The lender has warned that unless private capital is unleashed, the world won't be able to fix pressing social and environmental problems. It has issued a report on how the market can improve.
Investors want to put more money into environmental, social and governance causes, but only if financial firms promote highly personalised choices that allow clients to leave their mark, according to a report by UBS. The bank warns that without change the world will miss projected demand for an added $2-$7 trillion of investment to fix issues such as poverty and environmental damage.
UBS - which also issued its fourth-quarter and full-year financial results today - has also launched a project to match investors’ ESG priorities with investments that are most ideally matched with those values.
The pilot programme allows investors to rate how much they care about individual ESG factors, such as climate change or water, express their preference in a personalised sustainability score, and compare their score against more than 20,000 ESG-rated stocks and bonds to find the best match. UBS said that this approach goes away from a cookie-cutter approach to sustainable investing by scoring each security against seven ESG criteria, so that they can adopt a far more targeted approach. The programme starts in the first quarter of this year.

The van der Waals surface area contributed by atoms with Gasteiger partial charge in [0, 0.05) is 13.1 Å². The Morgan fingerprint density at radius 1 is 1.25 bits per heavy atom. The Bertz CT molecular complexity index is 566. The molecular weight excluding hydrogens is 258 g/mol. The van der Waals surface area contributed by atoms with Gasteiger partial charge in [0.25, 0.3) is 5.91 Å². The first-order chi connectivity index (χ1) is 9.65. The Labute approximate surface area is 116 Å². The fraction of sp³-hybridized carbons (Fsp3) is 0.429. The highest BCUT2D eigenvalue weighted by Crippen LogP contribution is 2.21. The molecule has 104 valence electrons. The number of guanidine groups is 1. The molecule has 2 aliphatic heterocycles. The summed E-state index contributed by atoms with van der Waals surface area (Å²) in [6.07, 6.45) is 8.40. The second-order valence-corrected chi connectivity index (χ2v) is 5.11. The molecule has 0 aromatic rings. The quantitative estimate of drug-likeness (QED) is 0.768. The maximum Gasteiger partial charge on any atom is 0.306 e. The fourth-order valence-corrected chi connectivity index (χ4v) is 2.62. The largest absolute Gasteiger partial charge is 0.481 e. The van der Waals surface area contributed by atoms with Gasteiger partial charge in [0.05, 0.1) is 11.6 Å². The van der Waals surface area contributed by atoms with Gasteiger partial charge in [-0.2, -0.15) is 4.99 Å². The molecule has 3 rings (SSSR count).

The Zurich-listed bank unveiled its programme and ideas while attending the annual World Economic Forum meeting in Davos. UBS, along with some of its peers, has made much of its commitment to help clients put their values into financial action. The growth of ESG approaches is also a way for firms to connect with the rising generation of younger high net worth clients.
The bank and wealth manager referred to how the United Nations has called for an increase in private sector funding in support of its Sustainable Development Goals (SDGs), designed to address humanity's and the environment's biggest problems by 2030.
However, the bank said that on current trends the world will fall short of what it needs to fix these problems and said financial organisations should do more to mobilise private capital.
"UBS is taking steps to widen our lead in sustainable investing. Clients clearly care about the social and environmental impact of their investments, and they shouldn't have to compromise in their pursuit of financial returns to achieve their objectives. Now we're making it easier for them to choose the investments that best support their priorities,” Sergio Ermotti, group chief executive at UBS, said.
"While there has been progress, it's become clear that the traditional approach to environmental and social investment isn't sufficient," Mark Haefele, chief investment officer at UBS Global Wealth Management, said. "People care less about generic topics than specific causes they hold dear. They want the chance to leave their mark on issues they are passionate about, whether that's eradicating poverty, achieving gender equality, or any of the other SDGs that are close to their hearts. This is why we're proposing new solutions to specific problems."